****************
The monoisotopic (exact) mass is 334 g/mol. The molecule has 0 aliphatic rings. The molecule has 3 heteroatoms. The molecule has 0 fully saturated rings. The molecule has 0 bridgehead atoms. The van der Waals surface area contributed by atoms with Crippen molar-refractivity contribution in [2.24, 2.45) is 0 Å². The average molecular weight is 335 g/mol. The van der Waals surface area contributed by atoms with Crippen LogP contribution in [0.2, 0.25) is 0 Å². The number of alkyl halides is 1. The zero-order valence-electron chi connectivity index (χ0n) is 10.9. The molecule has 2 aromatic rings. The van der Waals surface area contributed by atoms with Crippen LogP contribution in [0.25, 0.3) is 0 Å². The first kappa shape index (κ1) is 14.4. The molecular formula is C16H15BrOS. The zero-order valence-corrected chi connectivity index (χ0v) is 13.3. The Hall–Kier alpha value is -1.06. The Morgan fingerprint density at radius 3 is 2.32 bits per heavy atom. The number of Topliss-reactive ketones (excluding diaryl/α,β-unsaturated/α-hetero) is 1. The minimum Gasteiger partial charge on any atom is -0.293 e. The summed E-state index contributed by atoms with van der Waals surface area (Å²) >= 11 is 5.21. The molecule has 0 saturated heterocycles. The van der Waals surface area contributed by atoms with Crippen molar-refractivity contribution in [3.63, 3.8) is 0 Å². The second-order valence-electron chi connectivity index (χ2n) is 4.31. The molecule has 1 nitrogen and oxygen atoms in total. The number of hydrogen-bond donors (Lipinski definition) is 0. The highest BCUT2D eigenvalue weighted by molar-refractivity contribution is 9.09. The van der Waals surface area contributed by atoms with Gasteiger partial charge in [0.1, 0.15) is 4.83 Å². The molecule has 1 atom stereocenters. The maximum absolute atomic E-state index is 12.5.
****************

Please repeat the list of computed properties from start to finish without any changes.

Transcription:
The monoisotopic (exact) mass is 334 g/mol. The molecule has 0 aliphatic rings. The molecule has 3 heteroatoms. The molecule has 0 fully saturated rings. The molecule has 0 bridgehead atoms. The van der Waals surface area contributed by atoms with Crippen molar-refractivity contribution in [2.24, 2.45) is 0 Å². The average molecular weight is 335 g/mol. The van der Waals surface area contributed by atoms with Crippen LogP contribution in [0.2, 0.25) is 0 Å². The number of alkyl halides is 1. The zero-order valence-electron chi connectivity index (χ0n) is 10.9. The molecule has 2 aromatic rings. The van der Waals surface area contributed by atoms with Crippen LogP contribution in [0.25, 0.3) is 0 Å². The first kappa shape index (κ1) is 14.4. The molecular formula is C16H15BrOS. The zero-order valence-corrected chi connectivity index (χ0v) is 13.3. The Hall–Kier alpha value is -1.06. The Morgan fingerprint density at radius 3 is 2.32 bits per heavy atom. The number of Topliss-reactive ketones (excluding diaryl/α,β-unsaturated/α-hetero) is 1. The minimum Gasteiger partial charge on any atom is -0.293 e. The summed E-state index contributed by atoms with van der Waals surface area (Å²) >= 11 is 5.21. The molecule has 0 saturated heterocycles. The van der Waals surface area contributed by atoms with Crippen molar-refractivity contribution in [3.63, 3.8) is 0 Å². The second-order valence-electron chi connectivity index (χ2n) is 4.31. The molecule has 1 nitrogen and oxygen atoms in total. The number of hydrogen-bond donors (Lipinski definition) is 0. The highest BCUT2D eigenvalue weighted by molar-refractivity contribution is 9.09. The van der Waals surface area contributed by atoms with Gasteiger partial charge in [0.1, 0.15) is 4.83 Å². The molecule has 1 atom stereocenters. The maximum absolute atomic E-state index is 12.5.